Rectified vs. Non-Rectified LED Lights
Our expert, Randall Whitehead, IALD, explains what makes an LED rectified.
 
What are rectified and non-rectified LED lights?
From what I have read, all LED lights naturally flicker at a rate of approximately 60 Hz per second. This is known as a half wave, also called non-rectified light. This type of light is common to various holiday LED light sets and may be more easily detected if the lights are moving. (They flicker more depending on the amount of eggnog you have enjoyed.) There are flicker-free, or rectified, LED lights on the market. They turn on and off (flicker) even more rapidly than non-rectified lights, at a rate of about 120 Hz per second, which is virtually undetectable. They are more costly than non-rectified lights and are 30 to 40 percent brighter.
randall_whitehead
Randall Whitehead, IALD

Randall Whitehead, IALD, is a professional lighting designer and author. His books include "Residential Lighting, A Practical Guide." Whitehead has worked on projects worldwide, appeared on the Discovery Channel, HGTV and CNN, and he is regular guest on Martha Stewart Living Radio. Visit his website www.randallwhitehead.com and follow his blog www.lightmakesright.com for more information on books, upcoming seminars and the latest lighting trends.

Leave A Comment

  • Web page addresses and e-mail addresses turn into links automatically.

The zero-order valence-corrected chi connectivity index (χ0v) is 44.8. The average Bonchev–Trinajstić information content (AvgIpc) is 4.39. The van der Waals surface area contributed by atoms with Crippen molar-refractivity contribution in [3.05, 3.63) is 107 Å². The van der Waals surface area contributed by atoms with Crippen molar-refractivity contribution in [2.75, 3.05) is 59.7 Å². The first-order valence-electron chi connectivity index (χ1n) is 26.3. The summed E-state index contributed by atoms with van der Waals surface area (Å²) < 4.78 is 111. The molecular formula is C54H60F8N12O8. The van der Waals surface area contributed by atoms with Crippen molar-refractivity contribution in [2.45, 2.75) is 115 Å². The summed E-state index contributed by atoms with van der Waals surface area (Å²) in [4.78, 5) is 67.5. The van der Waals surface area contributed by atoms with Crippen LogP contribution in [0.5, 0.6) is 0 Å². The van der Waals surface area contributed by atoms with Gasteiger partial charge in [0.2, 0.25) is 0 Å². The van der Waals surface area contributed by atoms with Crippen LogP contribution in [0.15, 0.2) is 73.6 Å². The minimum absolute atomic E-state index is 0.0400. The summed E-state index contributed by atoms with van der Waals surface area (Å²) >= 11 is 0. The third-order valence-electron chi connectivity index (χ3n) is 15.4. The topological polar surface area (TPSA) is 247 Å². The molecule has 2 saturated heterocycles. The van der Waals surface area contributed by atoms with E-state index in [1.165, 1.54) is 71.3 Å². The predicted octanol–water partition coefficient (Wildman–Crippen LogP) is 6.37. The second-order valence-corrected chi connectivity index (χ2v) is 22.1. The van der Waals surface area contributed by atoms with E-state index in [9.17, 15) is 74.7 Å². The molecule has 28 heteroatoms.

• Allowed HTML tags: <a> <em> <strong> <cite> <code> <ul> <ol> <li> <dl> <dt> <dd>

More information about formatting options

By submitting this form, you accept the Mollom privacy policy.

Lastest from ask randall

I think lighting is a very important component of a successful restaurant. My recommendation is to mix up the color temperatures of the lighting a... read full story
You raise a good point. It seems logical that if you assemble a light fixture from all UL listed components that it should then be a UL-listed... read full story
The best lighting for illuminating your face at a mirror is side lighting, also referred to as cross illumination. This would be a pair of fixtures... read full story
Even though I'm all about energy-efficient lighting and have replaced 98 percent of my incandescent light with alternative light sources, the one... read full story

Webinars

Sponsored by Access Lighting, Engineered Lighting Products, Langlais Group Inc., LTF and Pure Lighting/Edge Lighting.   This webinar has already taken, place but you can... read full story
Sponsored by Access Lighting, Engineered Lighting Products, Ferguson, GM Lighting and Maxim Lighting/ET2.   This webinar has already taken place, but you can view an... read full story
Sponsored by Access Lighting, AFX Inc., Engineered Lighting Products, Langlais Group and Pure Lighting/Edge Lighting.   This live webinar has already taken place, but... read full story